Iona

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In 1938 the Church of Scotland Minister George MacLeod founded the Iona Community, an "ecumenical" Christian community of men and women from different walks of life and different traditions in the Christian church that is committed to seeking new ways of living the gospel of Jesus Christ in today's world. The Community, which has care of the abbey, despite its ecumenical scope, is primarily affiliated to the [[http://www.churchofscotland.org.uk/ Church of Scotland], to whose General Assembly it reports annually.
 
In 1938 the Church of Scotland Minister George MacLeod founded the Iona Community, an "ecumenical" Christian community of men and women from different walks of life and different traditions in the Christian church that is committed to seeking new ways of living the gospel of Jesus Christ in today's world. The Community, which has care of the abbey, despite its ecumenical scope, is primarily affiliated to the [[http://www.churchofscotland.org.uk/ Church of Scotland], to whose General Assembly it reports annually.
  
The community is doctrinally liberal, strongly committed to working for social justice and produces much contemporary Celtic Christian material through its [http://ionabooks.com/ Wild Goose] arm. Such material, however, is at wide variance with Orthodox Christianity (e.g. in its frequent avoidance of the Trinitarian name of Father, Son and Holy Spirit, and its replacement with economic descriptions of divine action, such as 'Creator, Redeemer, Sanctifier'). This said, the community is not tied up with any form of neo-pagan Celtic religion.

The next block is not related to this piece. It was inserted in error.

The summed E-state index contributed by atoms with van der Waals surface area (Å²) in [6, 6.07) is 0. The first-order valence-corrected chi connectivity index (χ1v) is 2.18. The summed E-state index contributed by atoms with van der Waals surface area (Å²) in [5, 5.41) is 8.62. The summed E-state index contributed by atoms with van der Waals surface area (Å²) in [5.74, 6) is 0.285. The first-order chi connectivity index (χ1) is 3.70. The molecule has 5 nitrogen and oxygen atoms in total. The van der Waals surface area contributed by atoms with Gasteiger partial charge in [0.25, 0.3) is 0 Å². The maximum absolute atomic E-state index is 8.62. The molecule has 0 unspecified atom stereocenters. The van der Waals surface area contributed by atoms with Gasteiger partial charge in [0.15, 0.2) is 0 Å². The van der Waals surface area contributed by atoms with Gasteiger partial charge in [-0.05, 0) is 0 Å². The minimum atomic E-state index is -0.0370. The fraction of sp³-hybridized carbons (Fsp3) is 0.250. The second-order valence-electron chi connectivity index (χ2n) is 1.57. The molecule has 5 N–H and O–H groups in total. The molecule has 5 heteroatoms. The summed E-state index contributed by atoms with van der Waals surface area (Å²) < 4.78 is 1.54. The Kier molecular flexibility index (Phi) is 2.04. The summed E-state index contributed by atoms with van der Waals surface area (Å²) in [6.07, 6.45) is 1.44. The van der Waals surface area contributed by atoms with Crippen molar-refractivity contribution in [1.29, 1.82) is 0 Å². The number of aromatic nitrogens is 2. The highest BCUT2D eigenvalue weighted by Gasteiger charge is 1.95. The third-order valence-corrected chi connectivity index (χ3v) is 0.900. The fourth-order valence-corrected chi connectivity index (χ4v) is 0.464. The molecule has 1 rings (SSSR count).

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The community is doctrinally liberal, strongly committed to working for social justice and produces much contemporary Celtic Christian material through its[http://ionabooks.com/ Wild Goose] arm. Such material, however, is sometimes at wide variance with Orthodox Christianity (e.g. in its frequent avoidance of the Trinitarian name of Father, Son and Holy Spirit, and its replacement with economic descriptions of divine action, such as 'Creator, Redeemer, Sanctifier'). This said, the community is not tied up with any form of neo-pagan Celtic religion.  
  
 
Iona Abbey is of particular historical and religious interest to pilgrims, and also of note is Iona Nunnery, a site of 13th century ruins and a colourful garden.  Iona is popular among visitors for its tranquility and natural beauty. It is often described by Iona community members as a 'thin' place, at which God is less hidden than in the city.  Its geographical features include the ''Bay at the Back of the Ocean'' and the ''Hill with His Back to Ireland'', said to be adjacent to the beach where St. Columba landed.
 
Iona Abbey is of particular historical and religious interest to pilgrims, and also of note is Iona Nunnery, a site of 13th century ruins and a colourful garden.  Iona is popular among visitors for its tranquility and natural beauty. It is often described by Iona community members as a 'thin' place, at which God is less hidden than in the city.  Its geographical features include the ''Bay at the Back of the Ocean'' and the ''Hill with His Back to Ireland'', said to be adjacent to the beach where St. Columba landed.

Revision as of 05:09, June 17, 2006

St. Martin's Cross (foreground) and St. John's Cross (background), two high crosses near Iona Abbey